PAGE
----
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Market Report

Thursday 21 October 2021


  • US wheat markets have regained last week’s losses as talk of declining export availability in the new year continues to provide long-term support to the global outlook.
  • The Paris wheat market has hit new contracts highs as rumours of further sales to China underpinned the effects of strong demand and tightening availability in Europe.
  • UK prices, on both old and new crops, posted small gains on the week, supported by the firmer trend from the European and US markets.
  • The current pace of exports out of the EU, Russia and the Ukraine is unsustainable, meaning prices should remain firm well into 2022. As export availabilities decline, this will support the stock rebuild that is required in several major exporting regions.
  • EU soft wheat exports outside the bloc had reached 8.67mln t as of October 17, compared with 6.38mln a year ago.
  • France will have a chance to boost soft wheat exports to Egypt later in the season if Russia sets export quotas and maintains its current tax system.
  • Russian wheat exports totalled 11.1mln t as of 14 October, down 18% on the year. Prices have risen to a nine-year high, supported by limited supplies in the domestic market and the strengthening of the ruble.
  • Ukraine’s wheat exports had reached 10.7mln t as of 18 October, up 7% year on year. The Ukrainian government has agreed with traders to set a maximum wheat export target at 25.3mln t for the current season, compared with 17.5mln t last season.
  • China’s autumn grain harvest is seen at 80% complete. The impact of recent continuous rain on output was ‘generally limited’ according to the Ag Ministry.
  • The country is set to start fresh rounds of wheat auctions from state reserves, starting this week with 1mln t being offered following a rise in domestic prices. The minimum purchase price for wheat in 2022 has been raised to help enhance grain security in the country.

Malting Barley

  • Malting prices dropped this week on talk that Australian and Argentinian malting barley had traded into the EU.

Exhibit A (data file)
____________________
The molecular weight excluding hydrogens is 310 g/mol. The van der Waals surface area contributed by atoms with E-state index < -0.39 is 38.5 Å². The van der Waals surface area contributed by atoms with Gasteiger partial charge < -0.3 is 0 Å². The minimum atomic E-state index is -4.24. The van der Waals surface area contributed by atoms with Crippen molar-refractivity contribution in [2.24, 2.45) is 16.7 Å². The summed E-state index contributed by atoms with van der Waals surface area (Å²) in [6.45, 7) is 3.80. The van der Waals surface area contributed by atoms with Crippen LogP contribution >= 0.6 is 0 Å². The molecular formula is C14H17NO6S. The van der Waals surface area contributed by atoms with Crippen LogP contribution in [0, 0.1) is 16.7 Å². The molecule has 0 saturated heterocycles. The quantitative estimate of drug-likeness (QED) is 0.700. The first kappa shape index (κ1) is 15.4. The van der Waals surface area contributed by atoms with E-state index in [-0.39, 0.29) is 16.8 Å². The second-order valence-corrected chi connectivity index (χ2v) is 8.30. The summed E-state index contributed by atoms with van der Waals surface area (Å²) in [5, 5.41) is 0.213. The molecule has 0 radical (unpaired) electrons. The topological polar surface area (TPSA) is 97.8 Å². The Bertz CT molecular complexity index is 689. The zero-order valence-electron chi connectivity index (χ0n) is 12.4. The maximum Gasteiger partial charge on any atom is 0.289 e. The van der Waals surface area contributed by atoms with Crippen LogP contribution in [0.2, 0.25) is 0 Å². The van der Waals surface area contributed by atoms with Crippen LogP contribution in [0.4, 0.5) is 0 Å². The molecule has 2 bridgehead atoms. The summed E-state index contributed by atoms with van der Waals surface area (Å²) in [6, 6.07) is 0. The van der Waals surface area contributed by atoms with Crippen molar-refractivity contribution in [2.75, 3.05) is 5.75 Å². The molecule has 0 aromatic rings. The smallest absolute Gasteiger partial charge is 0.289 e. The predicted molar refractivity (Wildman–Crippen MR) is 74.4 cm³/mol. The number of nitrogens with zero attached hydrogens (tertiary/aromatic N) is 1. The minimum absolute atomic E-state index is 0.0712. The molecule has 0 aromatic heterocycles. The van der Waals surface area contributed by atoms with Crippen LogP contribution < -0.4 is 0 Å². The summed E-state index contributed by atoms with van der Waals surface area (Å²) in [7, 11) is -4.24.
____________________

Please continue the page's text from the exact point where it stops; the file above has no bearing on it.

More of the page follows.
• UK domestic buyers also dropped their buying ideas.
  • Crop 2022 buyers also withdrew from the FOB market.
  • We do have domestic crop 2022 contracts available. Please speak to your local ADM Agriculture farm trader for details.

Feed Barley

  • Another week of gains for the barley market, despite there being no real activity to report.
  • Logistical difficulties with French barge execution into the Netherlands is causing problems, and we are seeing a squeeze in spot prices as a result and UK is looking more competitive here over the next few months.
  • ongoing difficulties in the freight market are prohibiting any export business from being concluded.
  • Domestic prices are climbing higher in line with firming wheat markets. Meanwhile farmer selling remains slow, mainly due to the high malting pass rates and continued strength in premium markets.


  • CBOT soybeans recovered from the lows that followed last week’s USDA supply and demand report to trade back at recent highs.
  • Weather in the US looks dry everywhere. Rain is forecast in the next week, which will slow harvest progress in the Eastern Corn Belt.
  • The US soybean harvest is estimated at 60% complete, just below average trade estimates. This is up from the 49% reported last week.
  • In China recent GDP figures were viewed as disappointing, up 4.9% year on year between July and September compared with the expected 5.2%. However, China’s pork production is reported up 43% in the third quarter and up 38% for the first nine months of 2021.
  • Soybean crush margins have improved, but crush figures are still reported to be up to 13% lower, with no sales reported in yesterday’s session.
  • Soybean plantings in Brazil are advancing quickly. Weather remains favourable, with showers helping soil conditions. Mato Grosso is reported to be 45% complete compared with the 26% five-year average, The national figure is 25%. Argentina remains dry for the next couple of weeks.
  • Crude oil rallied again this week, led by another rise in EU natural gas. These firmer markets and an increasing competitiveness into biofuel pushed up Malaysian palm oil prices to record highs. Continuing talk of higher soy oil usage in the US biofuel plan gave the funds something to trade on.
  • Canadian canola rallied again later in the session to close just below $950, tracking the complex higher. Despite a much smaller than anticipated crop, farmer selling seems to be picking up at these higher numbers and, even though margins are pressured, buyers still want to take ownership given how tight the balance sheet is.